The commission also suggested that the state require schools to spend at least 45% of the district’s tuition support on teacher salaries and prohibit schools from spending less money on teacher pay than they did the prior year, except in certain cases of declining enrollments.

More than half of the 13 recommendations for school corporations were cut-cutting suggestions, including increasing utilization of centralized procurement; joining a liability risk pool; reducing staff positions where possible; sharing services with other districts or organizations and implementing best practices such as privatizing food preparation or custodial work; divesting vacant real estate; and reducing legal costs by increasing the use of arbitration.

The commission also suggested that schools exclude Medicare-eligible retirees from health care plans.

Three suggestions were made to schools on how to increase revenue, including passing operating referendums to help fund teacher salaries, increasing Medicaid reimbursement claims and seeking private contributions through education foundations that schools can establish.

Schools are also being encouraged by the commission to create local teacher career ladder systems and to offer higher salaries to teachers working with high-need students and in subject areas where there is a teacher shortage.

The commission also suggested expanding efforts to recruit more minority teachers, providing more salary transparency to teachers and to the public, and improving other non-salary-related job satisfaction elements for teachers.

Holub said it’s clear from the report that the Indiana General Assembly—not just school corporations—needs to take action.

“If the Legislature doesn’t step up, none of these efficiencies are going to go far enough,” Holub said.

In a statement, Holcomb did not take a position on any of the recommendations, but said he was “grateful to the commission for its dedication to developing these recommendations.”

“The report provides a wide range of actions for all to review and consider moving forward,” Holcomb said in a statement. “The options offer a base for continuing these important conversations about making compensation for our hard-working teachers more competitive.”

House Education Committee chairman Rep. Bob Behning, R-Indianapolis, also did not weigh in on any of the suggestions.

“I appreciate the commission’s work over the past 18 months, and will thoughtfully consider their recommendations as we work through proposals to strengthen our support for Hoosier teachers,” Behning said in a statement.

Smith said the commission knows not every recommendation will work in every school district, and addressing the situation will require action at the district level and state government level.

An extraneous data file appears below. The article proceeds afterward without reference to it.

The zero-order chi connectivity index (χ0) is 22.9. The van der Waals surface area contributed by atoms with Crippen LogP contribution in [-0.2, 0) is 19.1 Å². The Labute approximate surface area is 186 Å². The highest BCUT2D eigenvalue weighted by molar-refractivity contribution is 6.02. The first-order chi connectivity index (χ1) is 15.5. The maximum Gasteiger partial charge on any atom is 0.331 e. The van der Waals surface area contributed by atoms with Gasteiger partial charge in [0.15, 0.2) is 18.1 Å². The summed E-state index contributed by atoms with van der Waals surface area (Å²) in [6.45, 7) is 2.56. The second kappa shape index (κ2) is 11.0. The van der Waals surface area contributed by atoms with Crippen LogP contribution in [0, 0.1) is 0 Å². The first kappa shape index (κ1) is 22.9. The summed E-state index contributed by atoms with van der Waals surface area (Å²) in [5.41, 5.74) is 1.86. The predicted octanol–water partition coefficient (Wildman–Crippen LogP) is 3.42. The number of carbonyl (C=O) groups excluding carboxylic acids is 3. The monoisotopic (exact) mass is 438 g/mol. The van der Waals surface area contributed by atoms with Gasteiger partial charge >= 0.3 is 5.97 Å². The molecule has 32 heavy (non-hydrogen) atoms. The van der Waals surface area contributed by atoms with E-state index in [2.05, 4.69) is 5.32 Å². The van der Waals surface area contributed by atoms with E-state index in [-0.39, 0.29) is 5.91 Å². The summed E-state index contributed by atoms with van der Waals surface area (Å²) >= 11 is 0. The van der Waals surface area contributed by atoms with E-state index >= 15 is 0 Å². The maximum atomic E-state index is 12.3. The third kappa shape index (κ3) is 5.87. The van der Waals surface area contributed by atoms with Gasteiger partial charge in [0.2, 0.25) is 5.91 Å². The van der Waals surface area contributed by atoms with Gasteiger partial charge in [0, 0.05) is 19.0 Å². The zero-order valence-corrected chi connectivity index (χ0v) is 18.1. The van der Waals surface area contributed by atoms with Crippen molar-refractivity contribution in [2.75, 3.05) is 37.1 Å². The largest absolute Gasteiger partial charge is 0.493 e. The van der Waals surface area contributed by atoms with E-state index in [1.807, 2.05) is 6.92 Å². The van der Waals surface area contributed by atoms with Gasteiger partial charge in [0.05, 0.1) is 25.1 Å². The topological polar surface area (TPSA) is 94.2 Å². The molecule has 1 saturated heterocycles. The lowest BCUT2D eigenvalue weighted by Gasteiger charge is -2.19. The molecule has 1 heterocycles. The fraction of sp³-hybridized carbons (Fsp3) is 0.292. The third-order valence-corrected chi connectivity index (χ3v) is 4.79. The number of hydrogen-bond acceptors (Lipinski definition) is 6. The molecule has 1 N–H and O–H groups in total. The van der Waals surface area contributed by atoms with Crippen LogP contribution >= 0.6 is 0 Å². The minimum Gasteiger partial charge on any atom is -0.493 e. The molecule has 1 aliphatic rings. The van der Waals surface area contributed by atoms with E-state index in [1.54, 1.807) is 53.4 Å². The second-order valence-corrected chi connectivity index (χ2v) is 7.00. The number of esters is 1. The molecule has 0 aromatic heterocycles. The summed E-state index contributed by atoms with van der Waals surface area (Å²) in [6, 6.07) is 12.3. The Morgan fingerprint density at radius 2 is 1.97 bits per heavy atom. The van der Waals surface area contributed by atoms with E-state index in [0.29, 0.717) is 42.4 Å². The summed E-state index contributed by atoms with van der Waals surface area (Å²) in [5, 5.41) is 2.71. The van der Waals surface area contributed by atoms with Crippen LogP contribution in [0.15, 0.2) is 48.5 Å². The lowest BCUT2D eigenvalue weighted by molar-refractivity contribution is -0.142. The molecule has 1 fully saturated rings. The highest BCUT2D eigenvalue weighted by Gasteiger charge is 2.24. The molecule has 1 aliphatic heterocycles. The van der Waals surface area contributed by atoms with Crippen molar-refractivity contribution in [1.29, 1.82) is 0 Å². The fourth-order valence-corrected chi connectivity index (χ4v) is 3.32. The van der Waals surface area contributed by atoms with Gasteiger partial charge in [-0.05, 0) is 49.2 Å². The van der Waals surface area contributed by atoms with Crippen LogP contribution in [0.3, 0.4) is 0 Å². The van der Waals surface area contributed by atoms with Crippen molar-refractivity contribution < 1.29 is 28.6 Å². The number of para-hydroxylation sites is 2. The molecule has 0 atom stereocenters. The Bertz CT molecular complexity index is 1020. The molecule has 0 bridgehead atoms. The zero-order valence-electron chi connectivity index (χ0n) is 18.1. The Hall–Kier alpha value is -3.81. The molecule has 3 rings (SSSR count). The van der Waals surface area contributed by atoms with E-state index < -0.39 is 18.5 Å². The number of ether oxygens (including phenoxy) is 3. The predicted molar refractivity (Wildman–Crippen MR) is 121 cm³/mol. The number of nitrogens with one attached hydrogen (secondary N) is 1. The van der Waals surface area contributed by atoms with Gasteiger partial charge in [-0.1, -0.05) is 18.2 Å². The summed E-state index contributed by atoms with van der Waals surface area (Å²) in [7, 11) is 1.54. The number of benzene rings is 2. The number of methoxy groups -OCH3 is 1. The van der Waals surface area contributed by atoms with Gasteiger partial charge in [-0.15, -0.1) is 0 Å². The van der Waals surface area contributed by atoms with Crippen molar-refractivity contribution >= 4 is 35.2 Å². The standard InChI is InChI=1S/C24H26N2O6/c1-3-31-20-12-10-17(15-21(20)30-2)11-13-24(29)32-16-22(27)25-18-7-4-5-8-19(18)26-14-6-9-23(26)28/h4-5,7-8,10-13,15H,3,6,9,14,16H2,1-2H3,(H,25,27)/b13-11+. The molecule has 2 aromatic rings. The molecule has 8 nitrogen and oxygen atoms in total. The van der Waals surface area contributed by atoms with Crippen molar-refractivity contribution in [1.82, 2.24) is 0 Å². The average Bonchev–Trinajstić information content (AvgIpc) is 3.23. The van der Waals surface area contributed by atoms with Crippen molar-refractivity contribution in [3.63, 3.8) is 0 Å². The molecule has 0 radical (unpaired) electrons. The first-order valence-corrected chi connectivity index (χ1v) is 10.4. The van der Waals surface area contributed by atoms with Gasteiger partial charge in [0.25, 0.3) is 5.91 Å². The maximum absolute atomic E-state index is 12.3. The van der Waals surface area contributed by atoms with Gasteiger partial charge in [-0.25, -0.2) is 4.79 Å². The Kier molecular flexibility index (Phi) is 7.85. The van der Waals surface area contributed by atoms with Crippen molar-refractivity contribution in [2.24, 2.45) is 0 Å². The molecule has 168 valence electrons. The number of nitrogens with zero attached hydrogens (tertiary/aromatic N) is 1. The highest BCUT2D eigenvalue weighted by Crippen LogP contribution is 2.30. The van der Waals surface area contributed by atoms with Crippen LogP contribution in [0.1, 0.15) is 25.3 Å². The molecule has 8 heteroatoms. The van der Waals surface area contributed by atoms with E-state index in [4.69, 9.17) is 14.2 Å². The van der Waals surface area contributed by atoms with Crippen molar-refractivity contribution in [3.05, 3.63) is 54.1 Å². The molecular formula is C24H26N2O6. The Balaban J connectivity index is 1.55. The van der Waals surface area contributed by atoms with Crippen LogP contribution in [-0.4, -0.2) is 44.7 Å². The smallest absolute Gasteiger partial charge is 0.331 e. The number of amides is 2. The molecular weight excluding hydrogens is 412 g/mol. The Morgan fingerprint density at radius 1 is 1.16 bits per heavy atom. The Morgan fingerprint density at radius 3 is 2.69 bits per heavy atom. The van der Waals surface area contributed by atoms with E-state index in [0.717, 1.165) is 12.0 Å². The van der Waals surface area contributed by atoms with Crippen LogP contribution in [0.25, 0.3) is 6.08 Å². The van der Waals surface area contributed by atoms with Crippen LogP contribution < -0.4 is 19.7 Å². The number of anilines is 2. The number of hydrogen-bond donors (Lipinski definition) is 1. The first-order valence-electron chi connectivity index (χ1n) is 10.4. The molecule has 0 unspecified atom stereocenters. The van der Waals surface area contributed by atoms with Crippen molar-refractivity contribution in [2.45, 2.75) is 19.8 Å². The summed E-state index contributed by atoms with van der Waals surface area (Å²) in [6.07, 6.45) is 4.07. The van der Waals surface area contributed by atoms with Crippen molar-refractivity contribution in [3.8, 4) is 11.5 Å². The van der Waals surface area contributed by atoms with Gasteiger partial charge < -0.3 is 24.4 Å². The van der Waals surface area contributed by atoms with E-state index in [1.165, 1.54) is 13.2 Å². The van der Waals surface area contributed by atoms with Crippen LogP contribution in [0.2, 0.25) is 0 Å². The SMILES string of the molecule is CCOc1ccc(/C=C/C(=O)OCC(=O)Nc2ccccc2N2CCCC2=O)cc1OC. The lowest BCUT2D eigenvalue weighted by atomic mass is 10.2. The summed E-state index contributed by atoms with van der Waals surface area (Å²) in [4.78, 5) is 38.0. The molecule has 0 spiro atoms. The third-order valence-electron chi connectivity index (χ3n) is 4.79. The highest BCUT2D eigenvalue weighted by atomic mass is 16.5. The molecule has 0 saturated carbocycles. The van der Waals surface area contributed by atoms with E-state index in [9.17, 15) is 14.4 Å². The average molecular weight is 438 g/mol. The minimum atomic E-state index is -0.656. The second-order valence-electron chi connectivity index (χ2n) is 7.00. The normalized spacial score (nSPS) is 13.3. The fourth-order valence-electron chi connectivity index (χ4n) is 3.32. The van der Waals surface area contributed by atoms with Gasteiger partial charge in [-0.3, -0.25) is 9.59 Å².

Smith would not comment on what he thinks lawmakers might be open to doing.

“I don’t have any way to handicap or predict what the Indiana General Assembly might be willing to do or not willing to do,” Smith said.

Chalkbeat Indiana contributed to this report.

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7 thoughts on “Teacher pay commission says $600M needed to address pay shortfalls

  1. I would say a fair trade would be a nice raise in exchange for dissolving their teachers union which has helped lead to such a fine job of educating our youth into a desire for Socialism.

    1. The unions don’t mandate what’s taught. That’s done by local school corporations as allowed by the state of Indiana. But, please don’t let facts get in the way of teachers union bashing.

      “ Instructional decisions related to curriculum selection and development, implementation, and assessment are left to local school corporations. In fact, Indiana schools may explore, develop, and implement activities and programs that go beyond these descriptions as they strive to prepare their students for life in an ever-changing society. Indiana State Board of Education rules and the School Improvement Plan required by Public Law 221 provide avenues for gaining approval of well-planned, non-standard programs and courses. School corporations may apply for a non-standard course waiver if the course or program is not listed in this document.”


      Funny how people always go after the teachers unions but never the police unions…

    2. My guess is the author of this comment a) does not know what ‘socialism’ means, b) does not understand the whole of the content actually taught in Indiana schools, and c) does not understand why unions (while imperfect) exist. Oh, and probably doesn’t care to understand a, b, or c. Just a guess.